When Belgium Olympian Stanny van Paesschen took over the role of chef d’equipe for the Mexican team in 2017, they were already on an upswing.
The year prior, when USA’s Norman Dello Joio was at the helm, the Mexicans put paid to a 26 year Nations Cup drought with their historic win at Langley, B.C.’s Thunderbird Show Park.
From that spark of success, a wild fire broke out—and it has everything to do with van Paesschen.
Because Mexico’s current captain didn’t just blow on the embers, he poured gasoline on the logs and then struck a match. How else do you explain three CSIO5* Nations Cup victories, in three countries, with three almost entirely different combinations of riders in the space of eight months from a team with a previously lacklustre record?
The underdog story of the century started in Dublin, August 2018.
Represented by up and comer Eugenio Garza Perez (22) and veteran teammates Federico Fernandez (50), Patricio Pasquel (46) and Enrique Gonzalez (54)—a three veterans to one developing rider strategy favored by the Americans—team Mexico pulled off the ultimate blindside, winning the final leg of the most competitive division (Europe 1) in the Nations Cup Series.
It was nothing short of heroic.
And it was just the start.
The team returned in 2019 to win the first leg of their home division (North & Central America and Caribbean) in America. This time is was four riders under age 30—Garza Perez, Fernando Martinez Sommer (30), Juan Jose Zendejas Salgado (26) and Manuel Gonzalez Dufrane (25)—who answered the call; Garza Perez the only repeat performer from Dublin.
Once again they were up against teams with much more experience and depth, including a stacked deck from USA that featured Beezie Madden, McLain Ward, Laura Kraut and Lucy Deslauriers. And once again, they won.
If the Mexicans were beginning to feel like a nuisance to the Canadians and the Americans, they stamped their card as an official threat on Sunday.
Debuting yet another combinations of riders—this time Lorenza O’Farrill (50) and Salvator Oñate (41) entered the fray with Gonzalez Dufrane and Pasquel—they claimed their third CSIO5* win in less than a year, this time on home soil at Club Hipico Coapexpan, Mexico, the second qualifying event of the Division. In doing so, they’ve all but stamped their ticket to the Final in Barcelona, with a qualifying leg in Langley to spare.
Now, van Paesschen, in his characteristically unassuming manner, will tell you that Mexico’s newfound success is all due to the riders.
“It’s very simple. It’s the riders in the ring who must do it, it’s not me,” he said after their victory in Coapexpan, before thanking the team’s grooms.
“Okay, sometimes you need to be lucky to choose a team. But in the field it is only the riders who are responsible for the result and they do that very well. For me, it is an honor to be with this team.”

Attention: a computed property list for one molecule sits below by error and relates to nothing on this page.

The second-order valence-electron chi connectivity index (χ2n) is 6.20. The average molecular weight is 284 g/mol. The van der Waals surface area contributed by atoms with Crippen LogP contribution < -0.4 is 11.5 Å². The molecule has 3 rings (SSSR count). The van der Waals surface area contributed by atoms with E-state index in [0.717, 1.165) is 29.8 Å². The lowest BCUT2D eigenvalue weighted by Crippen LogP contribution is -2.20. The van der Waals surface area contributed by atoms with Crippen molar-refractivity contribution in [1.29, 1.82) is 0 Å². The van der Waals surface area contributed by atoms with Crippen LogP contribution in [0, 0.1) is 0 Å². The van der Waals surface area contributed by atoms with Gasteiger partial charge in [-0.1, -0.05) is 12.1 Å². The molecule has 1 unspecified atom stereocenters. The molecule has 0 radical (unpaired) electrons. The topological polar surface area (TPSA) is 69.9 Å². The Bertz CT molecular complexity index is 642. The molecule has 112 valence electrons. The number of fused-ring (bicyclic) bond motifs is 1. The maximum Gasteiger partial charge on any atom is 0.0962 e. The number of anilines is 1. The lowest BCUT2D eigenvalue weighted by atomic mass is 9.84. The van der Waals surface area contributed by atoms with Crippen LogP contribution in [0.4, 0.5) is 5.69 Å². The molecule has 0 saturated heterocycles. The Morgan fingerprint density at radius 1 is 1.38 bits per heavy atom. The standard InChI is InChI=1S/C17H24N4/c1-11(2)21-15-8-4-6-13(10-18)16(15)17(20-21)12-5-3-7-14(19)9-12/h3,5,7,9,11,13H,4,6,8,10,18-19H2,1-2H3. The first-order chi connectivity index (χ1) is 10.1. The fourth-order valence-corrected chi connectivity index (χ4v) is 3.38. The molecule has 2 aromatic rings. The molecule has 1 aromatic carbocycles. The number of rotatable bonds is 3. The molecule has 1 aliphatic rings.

If that was all there was to it, however, Mexico would have had a stronger record before van Paesschen came onto the scene.
There are likely multiple factors contributing to the sea change for Mexico. Maybe it’s the sport psychologist they’ve added to the team. Maybe it’s the quiet confidence that comes with having a sportsman of van Paesschen’s record standing alongside you. Or perhaps, it’s the Belgian’s propensity to throw his full weight of his support behind his riders.
Where many team decisions get bogged down in politics and ego, van Paesschen is a force of encouragement, offering up sage advice like, “Have fun! Enjoy yourself.” While that might not sound particularly helpful in technical terms, it’s a confidence boosting statement of belief in the skills of his riders.
And more often than not, that one quality is the deciding factor in a rider’s performance.
Whatever the case, it’s a strategy he’s clearly committed to continuing.
During Sunday’s press conference, van Paesschen singled out O’Farrill, the “Queen of Coapexpan” this week, with a victory in Friday’s Grand Prix and a single time fault in the Nations Cup, to publicly announce her spot on the Pan American team. It’s an unprecedented move for a chef and a public declaration of his support for the team’s sole female rider in current rotation.
“I think they all did a great job, Lorenza in particular,” said van Paesschen. “Last year, she said to me, ‘Yes, it’s a man’s world.’ It could be, but she was the queen of the show—she was the best and she proved it—and with this I want to also announce that she will also be one of our members for the Pan American Games!”
With a vote of confidence like, it’s not hard to see why you’d want van Paesschen in your corner.